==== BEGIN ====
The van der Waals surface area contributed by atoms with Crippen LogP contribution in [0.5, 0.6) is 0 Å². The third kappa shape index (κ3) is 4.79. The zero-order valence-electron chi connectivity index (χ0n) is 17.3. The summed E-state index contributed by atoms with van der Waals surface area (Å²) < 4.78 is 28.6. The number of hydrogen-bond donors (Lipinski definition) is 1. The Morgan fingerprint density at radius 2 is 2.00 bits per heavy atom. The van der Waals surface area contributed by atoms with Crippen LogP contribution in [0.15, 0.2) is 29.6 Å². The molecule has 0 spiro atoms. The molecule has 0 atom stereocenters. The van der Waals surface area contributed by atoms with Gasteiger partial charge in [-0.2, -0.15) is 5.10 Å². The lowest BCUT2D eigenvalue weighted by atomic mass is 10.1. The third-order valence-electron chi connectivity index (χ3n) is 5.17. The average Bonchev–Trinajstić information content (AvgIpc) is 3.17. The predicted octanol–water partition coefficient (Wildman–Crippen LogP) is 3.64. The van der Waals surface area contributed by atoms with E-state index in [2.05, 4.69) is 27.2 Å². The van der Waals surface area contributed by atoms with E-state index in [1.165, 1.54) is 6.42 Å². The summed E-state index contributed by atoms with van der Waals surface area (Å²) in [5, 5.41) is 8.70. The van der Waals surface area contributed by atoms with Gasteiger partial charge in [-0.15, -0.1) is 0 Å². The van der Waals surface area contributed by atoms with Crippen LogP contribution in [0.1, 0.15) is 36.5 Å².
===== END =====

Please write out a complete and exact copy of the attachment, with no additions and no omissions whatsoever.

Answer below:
The van der Waals surface area contributed by atoms with Crippen LogP contribution in [0.5, 0.6) is 0 Å². The third kappa shape index (κ3) is 4.79. The zero-order valence-electron chi connectivity index (χ0n) is 17.3. The summed E-state index contributed by atoms with van der Waals surface area (Å²) < 4.78 is 28.6. The number of hydrogen-bond donors (Lipinski definition) is 1. The Morgan fingerprint density at radius 2 is 2.00 bits per heavy atom. The van der Waals surface area contributed by atoms with Crippen LogP contribution in [0.15, 0.2) is 29.6 Å². The molecule has 0 spiro atoms. The molecule has 0 atom stereocenters. The van der Waals surface area contributed by atoms with Gasteiger partial charge in [-0.2, -0.15) is 5.10 Å². The lowest BCUT2D eigenvalue weighted by atomic mass is 10.1. The third-order valence-electron chi connectivity index (χ3n) is 5.17. The average Bonchev–Trinajstić information content (AvgIpc) is 3.17. The predicted octanol–water partition coefficient (Wildman–Crippen LogP) is 3.64. The van der Waals surface area contributed by atoms with E-state index in [2.05, 4.69) is 27.2 Å². The van der Waals surface area contributed by atoms with E-state index in [1.165, 1.54) is 6.42 Å². The summed E-state index contributed by atoms with van der Waals surface area (Å²) in [5, 5.41) is 8.70. The van der Waals surface area contributed by atoms with Gasteiger partial charge in [-0.15, -0.1) is 0 Å². The van der Waals surface area contributed by atoms with Crippen LogP contribution in [0.1, 0.15) is 36.5 Å².